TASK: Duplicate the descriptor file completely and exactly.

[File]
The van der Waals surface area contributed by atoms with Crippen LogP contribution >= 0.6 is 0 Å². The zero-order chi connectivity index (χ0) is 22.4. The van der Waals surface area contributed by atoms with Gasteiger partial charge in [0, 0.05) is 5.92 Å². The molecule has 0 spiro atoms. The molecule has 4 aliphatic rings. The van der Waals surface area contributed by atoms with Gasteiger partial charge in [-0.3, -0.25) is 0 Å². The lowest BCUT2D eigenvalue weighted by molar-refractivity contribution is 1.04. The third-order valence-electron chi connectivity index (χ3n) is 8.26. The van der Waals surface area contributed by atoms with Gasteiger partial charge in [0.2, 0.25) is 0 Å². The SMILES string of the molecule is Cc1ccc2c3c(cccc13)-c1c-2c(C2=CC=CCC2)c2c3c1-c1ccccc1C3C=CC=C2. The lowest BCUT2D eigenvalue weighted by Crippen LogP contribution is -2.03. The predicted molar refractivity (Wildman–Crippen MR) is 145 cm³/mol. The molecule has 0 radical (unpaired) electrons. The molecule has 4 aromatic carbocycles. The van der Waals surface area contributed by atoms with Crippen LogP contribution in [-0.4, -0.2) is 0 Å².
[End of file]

The van der Waals surface area contributed by atoms with Crippen LogP contribution >= 0.6 is 0 Å². The zero-order chi connectivity index (χ0) is 22.4. The van der Waals surface area contributed by atoms with Gasteiger partial charge in [0, 0.05) is 5.92 Å². The molecule has 0 spiro atoms. The molecule has 4 aliphatic rings. The van der Waals surface area contributed by atoms with Gasteiger partial charge in [-0.3, -0.25) is 0 Å². The lowest BCUT2D eigenvalue weighted by molar-refractivity contribution is 1.04. The third-order valence-electron chi connectivity index (χ3n) is 8.26. The van der Waals surface area contributed by atoms with Gasteiger partial charge in [0.2, 0.25) is 0 Å². The SMILES string of the molecule is Cc1ccc2c3c(cccc13)-c1c-2c(C2=CC=CCC2)c2c3c1-c1ccccc1C3C=CC=C2. The lowest BCUT2D eigenvalue weighted by Crippen LogP contribution is -2.03. The predicted molar refractivity (Wildman–Crippen MR) is 145 cm³/mol. The molecule has 0 radical (unpaired) electrons. The molecule has 4 aromatic carbocycles. The van der Waals surface area contributed by atoms with Crippen LogP contribution in [-0.4, -0.2) is 0 Å².